Here is a size comparison of the E-P5, D7000, and K5 IIS with equivalent lenses on them. You can see just how much larger the DSLR kit is compared to what you have. You mention you're going to use this for upcoming travels. Typically when traveling, weight/space is at a premium, and that is really where m43 excels.

    If you do decide to go back to a DSLR, I would recommend the K5 IIS with the Pentax 16-50. It's a great camera and lens, better than a D7000 and the Sigma lens IMO.
  6. WT21

    WT21 Mu-43 Hall of Famer

    Feb 19, 2010
    Don't sell your m43 gear!!! If you are only talking about being thrifty (as opposed to, say, also being unhappy with m43 for some reason), then taking a big loss on selling your gear that you will only buy back later is NOT the road to go down. I've been down that road so many times. This is NOT a money saving avenue.

    Buy used or rent the DSLR + Sigma pair, and shoot with it on your travel. You'll get nice pics, but you'll want to sell the camera and lens afterward. Then you are only taking a loss on the resale of the DSLR + lens, rather than BOTH the m43 + DSLR.

    Also, make sure you really need that 2.8 lens. Are you really sure? It's easy to play mind games on yourself.

    Lastly, my ultimate travel kit is really lightweight -- my Sony RX100 shooting in RAW (jpgs don't quite cut it). If you are shooting for yourself, and not planning on blowing up really big, the RX100 is a travel dream, and the mark iii even better. The RX100 is a great complement to a system like m43.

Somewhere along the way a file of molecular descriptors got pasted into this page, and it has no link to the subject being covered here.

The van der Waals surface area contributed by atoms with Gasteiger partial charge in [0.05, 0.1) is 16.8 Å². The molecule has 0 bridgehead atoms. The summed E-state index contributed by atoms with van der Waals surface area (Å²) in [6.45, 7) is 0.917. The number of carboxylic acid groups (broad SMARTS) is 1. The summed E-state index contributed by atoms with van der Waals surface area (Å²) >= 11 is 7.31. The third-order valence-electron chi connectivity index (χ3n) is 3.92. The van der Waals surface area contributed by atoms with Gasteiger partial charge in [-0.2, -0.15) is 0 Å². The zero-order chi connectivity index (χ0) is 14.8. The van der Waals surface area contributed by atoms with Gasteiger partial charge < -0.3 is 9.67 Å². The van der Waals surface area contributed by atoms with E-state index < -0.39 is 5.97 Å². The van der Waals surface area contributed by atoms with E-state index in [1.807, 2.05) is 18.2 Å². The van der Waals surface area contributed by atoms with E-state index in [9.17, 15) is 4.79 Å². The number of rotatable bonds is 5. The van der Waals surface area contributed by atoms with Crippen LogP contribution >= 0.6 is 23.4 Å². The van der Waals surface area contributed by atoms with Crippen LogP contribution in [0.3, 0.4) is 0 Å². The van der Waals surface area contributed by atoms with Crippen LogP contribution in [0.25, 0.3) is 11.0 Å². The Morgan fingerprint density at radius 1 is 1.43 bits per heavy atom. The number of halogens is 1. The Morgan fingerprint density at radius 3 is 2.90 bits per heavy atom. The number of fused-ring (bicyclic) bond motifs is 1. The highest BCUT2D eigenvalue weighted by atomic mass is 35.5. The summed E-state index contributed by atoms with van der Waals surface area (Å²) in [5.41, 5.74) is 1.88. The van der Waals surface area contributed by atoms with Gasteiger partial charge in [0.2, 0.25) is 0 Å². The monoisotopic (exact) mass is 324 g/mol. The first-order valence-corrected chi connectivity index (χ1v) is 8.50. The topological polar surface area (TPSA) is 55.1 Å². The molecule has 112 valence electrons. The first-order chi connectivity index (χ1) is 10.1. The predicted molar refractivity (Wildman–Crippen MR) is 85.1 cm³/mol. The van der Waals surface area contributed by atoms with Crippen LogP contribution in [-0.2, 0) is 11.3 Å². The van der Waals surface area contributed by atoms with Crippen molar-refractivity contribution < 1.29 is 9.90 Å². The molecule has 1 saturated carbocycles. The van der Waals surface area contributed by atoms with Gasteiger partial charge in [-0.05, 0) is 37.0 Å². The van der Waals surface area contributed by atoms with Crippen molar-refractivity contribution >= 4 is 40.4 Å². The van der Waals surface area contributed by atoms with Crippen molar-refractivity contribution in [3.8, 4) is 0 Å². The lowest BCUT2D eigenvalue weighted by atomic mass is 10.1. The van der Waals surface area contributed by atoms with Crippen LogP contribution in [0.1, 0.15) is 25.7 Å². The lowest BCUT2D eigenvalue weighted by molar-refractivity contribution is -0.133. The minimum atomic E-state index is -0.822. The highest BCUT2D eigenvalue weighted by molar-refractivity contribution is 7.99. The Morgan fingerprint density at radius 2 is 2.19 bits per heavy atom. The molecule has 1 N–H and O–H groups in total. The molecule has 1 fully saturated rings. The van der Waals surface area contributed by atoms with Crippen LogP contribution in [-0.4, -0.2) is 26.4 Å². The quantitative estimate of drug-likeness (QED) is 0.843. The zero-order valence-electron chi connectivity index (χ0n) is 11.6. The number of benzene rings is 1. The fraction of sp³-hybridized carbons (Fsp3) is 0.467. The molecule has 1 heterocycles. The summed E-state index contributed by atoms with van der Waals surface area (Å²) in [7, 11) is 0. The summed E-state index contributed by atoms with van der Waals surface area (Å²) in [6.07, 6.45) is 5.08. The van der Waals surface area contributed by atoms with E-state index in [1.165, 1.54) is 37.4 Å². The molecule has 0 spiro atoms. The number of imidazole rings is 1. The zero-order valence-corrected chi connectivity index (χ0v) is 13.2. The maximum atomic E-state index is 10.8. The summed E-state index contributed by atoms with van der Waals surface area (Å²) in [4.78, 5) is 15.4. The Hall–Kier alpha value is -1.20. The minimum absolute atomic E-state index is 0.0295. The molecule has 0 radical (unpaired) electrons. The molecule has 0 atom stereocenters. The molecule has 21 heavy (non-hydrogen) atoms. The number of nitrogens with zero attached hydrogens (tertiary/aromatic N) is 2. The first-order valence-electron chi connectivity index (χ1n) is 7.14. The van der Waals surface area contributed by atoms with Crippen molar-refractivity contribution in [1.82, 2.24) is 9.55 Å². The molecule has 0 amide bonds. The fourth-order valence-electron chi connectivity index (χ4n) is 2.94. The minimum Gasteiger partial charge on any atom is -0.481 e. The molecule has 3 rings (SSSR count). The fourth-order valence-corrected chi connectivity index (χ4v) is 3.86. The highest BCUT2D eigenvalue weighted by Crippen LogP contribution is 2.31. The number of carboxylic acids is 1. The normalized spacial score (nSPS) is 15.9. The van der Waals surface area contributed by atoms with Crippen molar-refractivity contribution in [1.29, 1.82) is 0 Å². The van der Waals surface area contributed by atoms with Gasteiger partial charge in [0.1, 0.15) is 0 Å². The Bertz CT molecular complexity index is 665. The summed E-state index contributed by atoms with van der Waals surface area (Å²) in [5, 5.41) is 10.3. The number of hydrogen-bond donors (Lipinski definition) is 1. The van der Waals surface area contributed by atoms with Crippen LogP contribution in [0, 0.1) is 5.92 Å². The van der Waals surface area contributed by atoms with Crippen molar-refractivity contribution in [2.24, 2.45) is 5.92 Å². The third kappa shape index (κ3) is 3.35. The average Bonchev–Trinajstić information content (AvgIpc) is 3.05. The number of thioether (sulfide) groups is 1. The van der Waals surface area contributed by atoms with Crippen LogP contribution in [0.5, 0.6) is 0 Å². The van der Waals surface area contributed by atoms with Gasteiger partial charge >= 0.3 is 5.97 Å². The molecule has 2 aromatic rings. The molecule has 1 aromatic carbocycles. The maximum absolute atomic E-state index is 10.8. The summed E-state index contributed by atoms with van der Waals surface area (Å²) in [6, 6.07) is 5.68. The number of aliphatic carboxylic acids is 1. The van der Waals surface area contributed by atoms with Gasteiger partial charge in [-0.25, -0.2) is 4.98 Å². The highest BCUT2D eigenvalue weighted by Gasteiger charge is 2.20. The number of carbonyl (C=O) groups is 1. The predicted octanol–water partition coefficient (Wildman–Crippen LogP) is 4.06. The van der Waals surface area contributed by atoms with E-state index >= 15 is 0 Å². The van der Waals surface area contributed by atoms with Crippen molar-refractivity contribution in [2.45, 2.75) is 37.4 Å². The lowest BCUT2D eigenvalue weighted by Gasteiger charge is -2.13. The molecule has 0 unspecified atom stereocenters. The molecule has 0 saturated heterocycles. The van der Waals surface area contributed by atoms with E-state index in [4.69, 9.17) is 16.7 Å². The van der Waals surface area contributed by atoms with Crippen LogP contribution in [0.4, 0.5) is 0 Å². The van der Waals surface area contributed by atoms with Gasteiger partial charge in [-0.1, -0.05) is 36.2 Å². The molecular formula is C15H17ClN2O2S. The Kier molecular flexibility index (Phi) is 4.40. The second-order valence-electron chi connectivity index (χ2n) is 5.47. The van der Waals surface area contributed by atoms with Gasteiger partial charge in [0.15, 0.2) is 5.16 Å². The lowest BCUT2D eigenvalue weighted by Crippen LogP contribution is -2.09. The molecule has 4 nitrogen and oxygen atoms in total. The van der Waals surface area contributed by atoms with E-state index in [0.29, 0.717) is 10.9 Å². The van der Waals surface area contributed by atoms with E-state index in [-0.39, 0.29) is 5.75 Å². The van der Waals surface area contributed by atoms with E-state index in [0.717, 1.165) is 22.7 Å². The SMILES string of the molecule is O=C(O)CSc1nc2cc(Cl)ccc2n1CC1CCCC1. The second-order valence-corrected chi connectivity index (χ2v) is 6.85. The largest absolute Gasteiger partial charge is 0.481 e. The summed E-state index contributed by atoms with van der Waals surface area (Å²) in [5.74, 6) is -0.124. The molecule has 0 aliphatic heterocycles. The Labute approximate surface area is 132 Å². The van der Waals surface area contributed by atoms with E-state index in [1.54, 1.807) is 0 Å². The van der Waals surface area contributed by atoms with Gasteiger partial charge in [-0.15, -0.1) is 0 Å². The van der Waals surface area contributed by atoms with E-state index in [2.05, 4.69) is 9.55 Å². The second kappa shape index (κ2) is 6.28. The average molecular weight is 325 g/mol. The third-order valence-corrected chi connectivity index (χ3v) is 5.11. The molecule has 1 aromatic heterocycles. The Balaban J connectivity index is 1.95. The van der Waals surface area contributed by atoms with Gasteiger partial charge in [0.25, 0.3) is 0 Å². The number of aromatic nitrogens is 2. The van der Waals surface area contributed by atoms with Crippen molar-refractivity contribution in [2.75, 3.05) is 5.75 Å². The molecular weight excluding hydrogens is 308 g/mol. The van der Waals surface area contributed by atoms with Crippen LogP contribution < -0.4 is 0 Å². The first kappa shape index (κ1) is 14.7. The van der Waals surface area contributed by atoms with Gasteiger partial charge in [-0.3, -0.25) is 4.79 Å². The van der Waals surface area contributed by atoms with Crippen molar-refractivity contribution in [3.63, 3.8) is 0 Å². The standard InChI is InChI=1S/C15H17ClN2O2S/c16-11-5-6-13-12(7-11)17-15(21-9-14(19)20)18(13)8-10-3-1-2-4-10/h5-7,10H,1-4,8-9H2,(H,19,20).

7. Fmrvette

    Fmrvette This Space For Rent

    May 26, 2012
    Detroit, Michigan
    Real Name:
    Aye, there's the rub!

    I've a friend with a FF Canon and some L lenses - no larger than my old Nikon kit - and I was amazed at the heft of the thing last time I was at his house. I've gotten so used to the E-M5 that the size of the E-M1 makes me blink :eek:.

    If size wasn't a factor I'd still be schlepping my Nikon gear - but size is a (the) factor for me and it only takes a few moments of holding a DSLR to remind me. I simply cannot return to DSLR bodies and lenses and count on carrying them through a day of shooting - they're too wearisome for me at my advanced...ummmm..."experience".

    If money is the over riding factor then the DSLR might be the way to go for you - lots of 'bang for the buck' and, as you note, you're already experienced with the Sigma lens.